The arteries in the lateral cervical region are:
1.Cervicodorsal trunk (transverse cervical artery) 2.Suprascapular artery
3.Third part of the subclavian artery, and
4. Part of the occipital artery
The cervicodorsal trunk originates from the thyrocervical trunk, a branch of the subclavian artery, and divides into the superficial cervical and dorsal scapular arteries. The cervicodorsal trunk runs superficially and laterally across the phrenic nerve and anterior scalene muscle, 2 to 3 cm superior to the clavicle. It then crosses (passes through) the trunks of the brachial plexus, supplying branches to their vasa nervorum (blood vessels of nerves) and passing deep to the trapezius.
The superficial cervical artery accompanies CN XI along the anterior (deep) surface of the trapezius. The dorsal scapular artery runs anterior to the rhomboid muscles, accompanying the dorsal scapular nerve. The dorsal scapular artery may arise independently, directly from the subclavian artery.
The suprascapular artery, from the cervicodorsal trunk, a branch of the thyrocervical trunk, or from the subclavian artery, passes inferolaterally across the anterior scalene muscle and phrenic nerve. It crosses the subclavian artery (third part) and the cords of the brachial plexus. It then passes posterior to the clavicle to supply muscles on the posterior aspect of the scapula. The suprascapular artery may arise directly from the subclavian artery.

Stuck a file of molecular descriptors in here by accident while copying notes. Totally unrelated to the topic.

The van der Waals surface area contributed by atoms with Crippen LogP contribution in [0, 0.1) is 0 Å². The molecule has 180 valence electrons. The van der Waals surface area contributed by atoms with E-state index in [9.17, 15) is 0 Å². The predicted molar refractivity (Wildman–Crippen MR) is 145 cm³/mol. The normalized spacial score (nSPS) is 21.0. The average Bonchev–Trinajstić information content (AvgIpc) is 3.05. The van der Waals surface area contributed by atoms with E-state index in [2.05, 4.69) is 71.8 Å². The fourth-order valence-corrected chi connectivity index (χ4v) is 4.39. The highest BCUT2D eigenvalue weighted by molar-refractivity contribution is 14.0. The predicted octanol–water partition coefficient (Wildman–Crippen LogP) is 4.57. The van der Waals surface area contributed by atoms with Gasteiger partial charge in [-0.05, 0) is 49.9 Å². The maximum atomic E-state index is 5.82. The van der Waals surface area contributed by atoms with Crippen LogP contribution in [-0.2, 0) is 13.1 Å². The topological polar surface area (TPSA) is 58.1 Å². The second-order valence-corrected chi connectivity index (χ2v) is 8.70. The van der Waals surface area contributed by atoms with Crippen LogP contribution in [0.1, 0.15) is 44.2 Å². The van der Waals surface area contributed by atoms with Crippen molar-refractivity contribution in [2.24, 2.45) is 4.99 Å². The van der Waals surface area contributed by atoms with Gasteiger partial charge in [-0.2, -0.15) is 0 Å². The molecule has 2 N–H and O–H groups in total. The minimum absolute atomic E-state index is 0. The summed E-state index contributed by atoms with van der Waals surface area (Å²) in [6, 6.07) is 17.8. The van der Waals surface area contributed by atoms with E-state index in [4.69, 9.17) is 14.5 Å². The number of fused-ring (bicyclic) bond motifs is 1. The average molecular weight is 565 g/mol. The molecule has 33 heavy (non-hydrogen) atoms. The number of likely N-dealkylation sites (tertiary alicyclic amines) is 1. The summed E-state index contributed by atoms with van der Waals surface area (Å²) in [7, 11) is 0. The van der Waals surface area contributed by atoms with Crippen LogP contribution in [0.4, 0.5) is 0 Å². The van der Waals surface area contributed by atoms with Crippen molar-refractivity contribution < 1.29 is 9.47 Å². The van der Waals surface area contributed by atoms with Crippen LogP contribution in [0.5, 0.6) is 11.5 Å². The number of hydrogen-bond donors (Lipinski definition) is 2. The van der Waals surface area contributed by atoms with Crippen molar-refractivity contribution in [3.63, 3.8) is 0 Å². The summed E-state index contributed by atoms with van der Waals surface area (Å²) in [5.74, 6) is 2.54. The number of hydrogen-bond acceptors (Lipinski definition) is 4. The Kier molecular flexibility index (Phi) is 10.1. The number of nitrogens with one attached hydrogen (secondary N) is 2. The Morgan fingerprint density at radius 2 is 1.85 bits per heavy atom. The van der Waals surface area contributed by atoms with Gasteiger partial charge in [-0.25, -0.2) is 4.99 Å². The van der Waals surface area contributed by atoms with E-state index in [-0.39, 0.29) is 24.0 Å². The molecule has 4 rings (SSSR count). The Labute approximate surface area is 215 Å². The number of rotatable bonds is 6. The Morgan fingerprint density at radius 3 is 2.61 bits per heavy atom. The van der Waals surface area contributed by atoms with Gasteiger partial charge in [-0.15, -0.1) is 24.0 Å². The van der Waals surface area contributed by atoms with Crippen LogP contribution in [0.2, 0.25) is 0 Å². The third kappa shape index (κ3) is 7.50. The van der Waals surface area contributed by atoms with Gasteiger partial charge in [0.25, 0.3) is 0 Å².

The occipital artery, a branch of the external carotid artery (Fig. 8.5A), crosses the lateral cervical region at its apex and ascends to supply the posterior half of the scalp.
The third part of the subclavian artery supplies blood to the upper limb. It begins approximately a finger's breadth superior to the clavicle, opposite the lateral border of the anterior scalene muscle. It lies posterosuperior to the subclavian vein in the inferior part of the lateral cervical region (Fig. 8.4E). The pulsations of the artery can be felt
on deep pressure in the omoclavicular triangle just superior to the clavicle (Fig. 8.3). The artery is in contact with the first rib as it passes posterior to the anterior scalene muscle; consequently, compression of the artery against this rib can control bleeding in the upper limb.